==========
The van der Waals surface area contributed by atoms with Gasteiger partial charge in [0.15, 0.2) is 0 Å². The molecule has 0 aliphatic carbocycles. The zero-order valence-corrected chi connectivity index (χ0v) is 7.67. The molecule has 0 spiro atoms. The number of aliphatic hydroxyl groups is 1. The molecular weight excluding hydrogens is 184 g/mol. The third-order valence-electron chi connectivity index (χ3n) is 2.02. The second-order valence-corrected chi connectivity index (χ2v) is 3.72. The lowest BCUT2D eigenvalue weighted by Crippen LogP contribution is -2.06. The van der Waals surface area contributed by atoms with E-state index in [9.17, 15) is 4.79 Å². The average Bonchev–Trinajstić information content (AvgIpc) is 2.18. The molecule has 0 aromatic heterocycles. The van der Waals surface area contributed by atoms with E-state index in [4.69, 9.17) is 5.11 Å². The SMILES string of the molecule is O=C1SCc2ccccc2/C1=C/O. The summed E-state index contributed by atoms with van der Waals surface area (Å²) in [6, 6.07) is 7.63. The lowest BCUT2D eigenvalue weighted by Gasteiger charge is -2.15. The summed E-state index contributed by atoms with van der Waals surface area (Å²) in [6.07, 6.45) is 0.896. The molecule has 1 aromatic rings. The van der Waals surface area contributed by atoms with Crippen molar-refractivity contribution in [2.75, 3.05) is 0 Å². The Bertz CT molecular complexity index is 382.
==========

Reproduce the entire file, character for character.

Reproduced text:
The van der Waals surface area contributed by atoms with Gasteiger partial charge in [0.15, 0.2) is 0 Å². The molecule has 0 aliphatic carbocycles. The zero-order valence-corrected chi connectivity index (χ0v) is 7.67. The molecule has 0 spiro atoms. The number of aliphatic hydroxyl groups is 1. The molecular weight excluding hydrogens is 184 g/mol. The third-order valence-electron chi connectivity index (χ3n) is 2.02. The second-order valence-corrected chi connectivity index (χ2v) is 3.72. The lowest BCUT2D eigenvalue weighted by Crippen LogP contribution is -2.06. The van der Waals surface area contributed by atoms with E-state index in [9.17, 15) is 4.79 Å². The average Bonchev–Trinajstić information content (AvgIpc) is 2.18. The molecule has 0 aromatic heterocycles. The van der Waals surface area contributed by atoms with E-state index in [4.69, 9.17) is 5.11 Å². The SMILES string of the molecule is O=C1SCc2ccccc2/C1=C/O. The summed E-state index contributed by atoms with van der Waals surface area (Å²) in [6, 6.07) is 7.63. The lowest BCUT2D eigenvalue weighted by Gasteiger charge is -2.15. The summed E-state index contributed by atoms with van der Waals surface area (Å²) in [6.07, 6.45) is 0.896. The molecule has 1 aromatic rings. The van der Waals surface area contributed by atoms with Crippen molar-refractivity contribution in [2.75, 3.05) is 0 Å². The Bertz CT molecular complexity index is 382.